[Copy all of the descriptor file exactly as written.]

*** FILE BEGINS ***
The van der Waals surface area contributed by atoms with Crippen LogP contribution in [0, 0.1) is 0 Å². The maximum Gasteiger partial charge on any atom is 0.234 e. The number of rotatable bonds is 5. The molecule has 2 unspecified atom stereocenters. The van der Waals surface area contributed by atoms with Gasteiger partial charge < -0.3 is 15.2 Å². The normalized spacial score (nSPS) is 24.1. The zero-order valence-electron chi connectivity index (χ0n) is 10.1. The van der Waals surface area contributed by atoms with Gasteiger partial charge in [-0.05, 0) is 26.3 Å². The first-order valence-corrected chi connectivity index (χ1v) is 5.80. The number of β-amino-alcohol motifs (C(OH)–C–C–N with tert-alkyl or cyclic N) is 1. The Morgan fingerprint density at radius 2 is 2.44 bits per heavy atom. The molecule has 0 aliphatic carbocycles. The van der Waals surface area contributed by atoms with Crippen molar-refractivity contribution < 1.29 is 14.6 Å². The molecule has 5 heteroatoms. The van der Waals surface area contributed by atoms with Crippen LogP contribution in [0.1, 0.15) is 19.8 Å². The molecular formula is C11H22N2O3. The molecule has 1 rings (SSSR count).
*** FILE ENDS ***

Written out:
The van der Waals surface area contributed by atoms with Crippen LogP contribution in [0, 0.1) is 0 Å². The maximum Gasteiger partial charge on any atom is 0.234 e. The number of rotatable bonds is 5. The molecule has 2 unspecified atom stereocenters. The van der Waals surface area contributed by atoms with Gasteiger partial charge < -0.3 is 15.2 Å². The normalized spacial score (nSPS) is 24.1. The zero-order valence-electron chi connectivity index (χ0n) is 10.1. The van der Waals surface area contributed by atoms with Gasteiger partial charge in [-0.05, 0) is 26.3 Å². The first-order valence-corrected chi connectivity index (χ1v) is 5.80. The number of β-amino-alcohol motifs (C(OH)–C–C–N with tert-alkyl or cyclic N) is 1. The Morgan fingerprint density at radius 2 is 2.44 bits per heavy atom. The molecule has 0 aliphatic carbocycles. The van der Waals surface area contributed by atoms with Crippen molar-refractivity contribution < 1.29 is 14.6 Å². The molecule has 5 heteroatoms. The van der Waals surface area contributed by atoms with Crippen LogP contribution in [0.1, 0.15) is 19.8 Å². The molecular formula is C11H22N2O3. The molecule has 1 rings (SSSR count).